The Millennial Way: How Mark Zuckerberg Could be the Vanguard of a New Political Revolution

I do not know Mark Zuckerberg, nor do I know if he will run for president. He says he is not running, but time will tell. What I do know is that Donald Trump’s election moved the prospect of a Zuckerberg presidency from the hinterlands of surreal daydreaming to the smack you in the face reality of the new American political normal. I do not fully know what Mr. Zuckerberg believes or what his political philosophy would be. I do know, based on his recent comments and writings, that he is a thoughtful, curious, studious, and compassionate man. I do not know if he has the desire to be president, after all he has a pretty good (and arguably more powerful) job already. But, I do know that should he choose to run, there is a road map to victory, a map drawn and executed by another wealthy thirty-something businessman turned world leader — Emmanuel Macron.

There has been widespread speculation that Zuckerberg is laying the groundwork to leave his CEO chair and enter the political arena. His recent commencement speech at Harvard, the release of a lengthy manifesto, and of course his nationwide listening tour have all stoked this speculation. Zuckerberg sits in a unique position. Due to his wealth and the influence that Facebook affords him, he is completely unbound by traditional political allegiances. It is this freedom that is his greatest political asset, an asset that he should guard closely and carefully.

To that end, he should follow the Macron model — build your own party from the ground up. I know it sounds outrageous, but if anyone ever had a legitimate chance to crack the two-party system it is Zuckerberg. And, if ever there was a time where the electorate was looking for a new and different choice, it is now.

Over the course of the last decade we have watched in real time as Zuckerberg has grown and matured into a leader. In his Harvard speech, he discussed the most important lesson he has learned in life. He discussed how his failure to articulate a clear vision and to share his true purpose — connecting people — with those around him led to frustration and infighting that ultimately resulted in the complete turnover of Facebook’s management team. Through this experience he learned the importance of communicating a clear vision, and of working to provide not just profits but purpose in peoples’ lives. In short, he learned that leadership is not about building the biggest or most profitable company, but about bringing people together and building community.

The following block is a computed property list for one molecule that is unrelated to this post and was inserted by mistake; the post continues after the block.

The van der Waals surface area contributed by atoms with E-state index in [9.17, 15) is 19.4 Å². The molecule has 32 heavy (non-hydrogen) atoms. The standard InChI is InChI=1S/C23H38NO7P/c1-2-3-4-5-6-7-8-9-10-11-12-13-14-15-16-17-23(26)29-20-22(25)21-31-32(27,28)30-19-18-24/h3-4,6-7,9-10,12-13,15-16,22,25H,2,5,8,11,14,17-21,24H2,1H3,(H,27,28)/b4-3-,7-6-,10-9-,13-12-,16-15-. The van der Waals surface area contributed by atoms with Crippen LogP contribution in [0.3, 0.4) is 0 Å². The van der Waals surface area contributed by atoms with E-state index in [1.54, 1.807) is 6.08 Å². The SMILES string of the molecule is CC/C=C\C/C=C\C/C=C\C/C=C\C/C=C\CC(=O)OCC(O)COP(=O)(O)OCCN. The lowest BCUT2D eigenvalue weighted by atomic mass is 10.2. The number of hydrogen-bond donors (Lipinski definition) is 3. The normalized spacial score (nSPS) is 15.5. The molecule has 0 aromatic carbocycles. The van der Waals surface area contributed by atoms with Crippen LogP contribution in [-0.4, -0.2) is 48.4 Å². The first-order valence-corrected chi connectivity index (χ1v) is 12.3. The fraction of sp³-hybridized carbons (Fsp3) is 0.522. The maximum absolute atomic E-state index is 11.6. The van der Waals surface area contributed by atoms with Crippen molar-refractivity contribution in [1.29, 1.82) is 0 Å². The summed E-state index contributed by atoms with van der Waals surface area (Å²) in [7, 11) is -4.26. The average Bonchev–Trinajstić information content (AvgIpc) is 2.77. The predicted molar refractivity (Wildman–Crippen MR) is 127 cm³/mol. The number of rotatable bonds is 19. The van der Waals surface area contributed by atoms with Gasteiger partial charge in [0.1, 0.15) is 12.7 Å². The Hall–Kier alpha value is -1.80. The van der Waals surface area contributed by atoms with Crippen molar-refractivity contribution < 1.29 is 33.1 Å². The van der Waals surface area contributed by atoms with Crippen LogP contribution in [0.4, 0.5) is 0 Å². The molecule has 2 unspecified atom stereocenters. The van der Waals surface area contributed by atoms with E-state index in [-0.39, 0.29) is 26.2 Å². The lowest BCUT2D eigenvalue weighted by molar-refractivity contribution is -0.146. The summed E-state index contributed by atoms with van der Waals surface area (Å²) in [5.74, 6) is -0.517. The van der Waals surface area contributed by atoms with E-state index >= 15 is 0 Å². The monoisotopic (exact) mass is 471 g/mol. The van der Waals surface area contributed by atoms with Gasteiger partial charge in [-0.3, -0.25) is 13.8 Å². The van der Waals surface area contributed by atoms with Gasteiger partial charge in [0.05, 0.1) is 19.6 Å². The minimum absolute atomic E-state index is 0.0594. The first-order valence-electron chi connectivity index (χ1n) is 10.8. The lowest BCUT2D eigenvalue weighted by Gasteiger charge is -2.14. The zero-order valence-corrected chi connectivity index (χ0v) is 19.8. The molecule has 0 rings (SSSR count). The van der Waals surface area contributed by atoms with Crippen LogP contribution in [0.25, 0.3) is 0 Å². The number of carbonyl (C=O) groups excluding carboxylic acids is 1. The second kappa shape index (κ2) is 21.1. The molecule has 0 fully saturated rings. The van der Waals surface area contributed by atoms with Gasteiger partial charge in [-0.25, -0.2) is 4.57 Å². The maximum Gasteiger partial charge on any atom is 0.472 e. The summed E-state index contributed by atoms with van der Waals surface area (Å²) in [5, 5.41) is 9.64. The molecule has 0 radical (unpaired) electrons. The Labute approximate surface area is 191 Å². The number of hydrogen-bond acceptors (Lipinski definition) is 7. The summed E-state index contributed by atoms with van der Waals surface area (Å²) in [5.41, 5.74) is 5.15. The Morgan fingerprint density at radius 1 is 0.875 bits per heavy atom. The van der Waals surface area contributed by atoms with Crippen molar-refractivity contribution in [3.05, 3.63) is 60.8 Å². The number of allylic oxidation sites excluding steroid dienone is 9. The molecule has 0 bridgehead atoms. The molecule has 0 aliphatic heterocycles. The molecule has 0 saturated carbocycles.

Zuckerberg has come to realize something that a majority of Americans, especially millennials understand, but that the mainstream politicians in this country have yet to grasp. He understands that life is more than just collecting trophies and getting to the finish line first — though he has shown himself remarkably good at both. He knows that the journey is just as important as the destination. As a millennial he understands that young people crave meaning and purpose not just a paycheck. This is a big thing. It is what unites young people from the left and right, conservative and liberal, religious and not. And, if harnessed properly, it is what can propel Zuckerberg to the Presidency.

It is time for a new approach to American politics. One that rejects the myth that life is a zero-sum game and instead seeks solutions that bring about the most benefits to the broadest possible constituency. One that builds on a positive vision of the future. A future not dominated by petty conflict, xenophobia, and isolationist rhetoric, but liberated through enhanced democratization of technological gains, increased access to the training necessary for the jobs of the future, and the robust economic opportunities waiting to be exploited in the green economy.